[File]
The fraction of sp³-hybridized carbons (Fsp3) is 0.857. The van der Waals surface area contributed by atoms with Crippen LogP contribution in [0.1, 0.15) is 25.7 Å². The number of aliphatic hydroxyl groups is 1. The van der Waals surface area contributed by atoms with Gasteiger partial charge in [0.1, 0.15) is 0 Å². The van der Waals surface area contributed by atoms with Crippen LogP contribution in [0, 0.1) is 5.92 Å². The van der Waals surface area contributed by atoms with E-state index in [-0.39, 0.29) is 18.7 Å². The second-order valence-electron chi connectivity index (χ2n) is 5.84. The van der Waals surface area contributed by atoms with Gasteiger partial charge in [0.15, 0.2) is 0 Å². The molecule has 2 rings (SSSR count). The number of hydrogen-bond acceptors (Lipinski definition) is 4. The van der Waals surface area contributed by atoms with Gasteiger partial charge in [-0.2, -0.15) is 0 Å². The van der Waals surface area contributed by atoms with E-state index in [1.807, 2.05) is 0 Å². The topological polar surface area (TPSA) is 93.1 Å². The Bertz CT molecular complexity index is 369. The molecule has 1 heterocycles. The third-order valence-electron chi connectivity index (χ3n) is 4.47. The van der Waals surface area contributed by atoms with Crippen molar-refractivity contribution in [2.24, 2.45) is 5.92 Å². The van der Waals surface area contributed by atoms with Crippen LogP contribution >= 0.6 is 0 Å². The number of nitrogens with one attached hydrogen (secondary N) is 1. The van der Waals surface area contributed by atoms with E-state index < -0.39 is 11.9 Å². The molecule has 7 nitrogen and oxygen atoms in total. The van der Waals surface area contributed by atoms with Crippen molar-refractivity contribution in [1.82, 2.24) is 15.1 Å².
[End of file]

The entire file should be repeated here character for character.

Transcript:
The fraction of sp³-hybridized carbons (Fsp3) is 0.857. The van der Waals surface area contributed by atoms with Crippen LogP contribution in [0.1, 0.15) is 25.7 Å². The number of aliphatic hydroxyl groups is 1. The van der Waals surface area contributed by atoms with Gasteiger partial charge in [0.1, 0.15) is 0 Å². The van der Waals surface area contributed by atoms with Crippen LogP contribution in [0, 0.1) is 5.92 Å². The van der Waals surface area contributed by atoms with E-state index in [-0.39, 0.29) is 18.7 Å². The second-order valence-electron chi connectivity index (χ2n) is 5.84. The van der Waals surface area contributed by atoms with Gasteiger partial charge in [0.15, 0.2) is 0 Å². The molecule has 2 rings (SSSR count). The number of hydrogen-bond acceptors (Lipinski definition) is 4. The van der Waals surface area contributed by atoms with Gasteiger partial charge in [-0.2, -0.15) is 0 Å². The van der Waals surface area contributed by atoms with E-state index in [1.807, 2.05) is 0 Å². The topological polar surface area (TPSA) is 93.1 Å². The Bertz CT molecular complexity index is 369. The molecule has 1 heterocycles. The third-order valence-electron chi connectivity index (χ3n) is 4.47. The van der Waals surface area contributed by atoms with Crippen molar-refractivity contribution in [2.24, 2.45) is 5.92 Å². The van der Waals surface area contributed by atoms with Crippen LogP contribution >= 0.6 is 0 Å². The number of nitrogens with one attached hydrogen (secondary N) is 1. The van der Waals surface area contributed by atoms with E-state index < -0.39 is 11.9 Å². The molecule has 7 nitrogen and oxygen atoms in total. The van der Waals surface area contributed by atoms with Crippen molar-refractivity contribution in [1.82, 2.24) is 15.1 Å².